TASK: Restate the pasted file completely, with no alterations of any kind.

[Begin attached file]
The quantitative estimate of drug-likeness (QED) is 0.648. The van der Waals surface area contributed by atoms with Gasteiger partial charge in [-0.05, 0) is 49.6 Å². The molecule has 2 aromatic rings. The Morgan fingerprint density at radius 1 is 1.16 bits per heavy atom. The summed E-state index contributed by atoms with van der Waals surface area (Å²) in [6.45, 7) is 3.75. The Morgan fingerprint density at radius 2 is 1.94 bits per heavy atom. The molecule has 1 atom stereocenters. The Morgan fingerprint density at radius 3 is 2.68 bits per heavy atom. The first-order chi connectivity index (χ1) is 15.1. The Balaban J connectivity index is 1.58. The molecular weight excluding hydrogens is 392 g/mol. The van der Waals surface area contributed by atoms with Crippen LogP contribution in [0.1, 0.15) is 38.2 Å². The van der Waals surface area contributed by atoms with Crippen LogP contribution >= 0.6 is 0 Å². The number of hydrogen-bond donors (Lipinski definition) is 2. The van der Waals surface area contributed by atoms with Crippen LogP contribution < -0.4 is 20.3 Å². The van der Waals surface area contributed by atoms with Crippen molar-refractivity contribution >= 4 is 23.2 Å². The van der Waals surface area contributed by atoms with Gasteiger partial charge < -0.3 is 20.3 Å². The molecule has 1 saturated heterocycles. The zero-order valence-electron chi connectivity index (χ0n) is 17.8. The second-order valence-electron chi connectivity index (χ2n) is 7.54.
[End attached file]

The quantitative estimate of drug-likeness (QED) is 0.648. The van der Waals surface area contributed by atoms with Gasteiger partial charge in [-0.05, 0) is 49.6 Å². The molecule has 2 aromatic rings. The Morgan fingerprint density at radius 1 is 1.16 bits per heavy atom. The summed E-state index contributed by atoms with van der Waals surface area (Å²) in [6.45, 7) is 3.75. The Morgan fingerprint density at radius 2 is 1.94 bits per heavy atom. The molecule has 1 atom stereocenters. The Morgan fingerprint density at radius 3 is 2.68 bits per heavy atom. The first-order chi connectivity index (χ1) is 15.1. The Balaban J connectivity index is 1.58. The molecular weight excluding hydrogens is 392 g/mol. The van der Waals surface area contributed by atoms with Crippen LogP contribution in [0.1, 0.15) is 38.2 Å². The van der Waals surface area contributed by atoms with Crippen LogP contribution >= 0.6 is 0 Å². The number of hydrogen-bond donors (Lipinski definition) is 2. The van der Waals surface area contributed by atoms with Crippen LogP contribution < -0.4 is 20.3 Å². The van der Waals surface area contributed by atoms with Crippen molar-refractivity contribution >= 4 is 23.2 Å². The van der Waals surface area contributed by atoms with Gasteiger partial charge < -0.3 is 20.3 Å². The molecule has 1 saturated heterocycles. The zero-order valence-electron chi connectivity index (χ0n) is 17.8. The second-order valence-electron chi connectivity index (χ2n) is 7.54.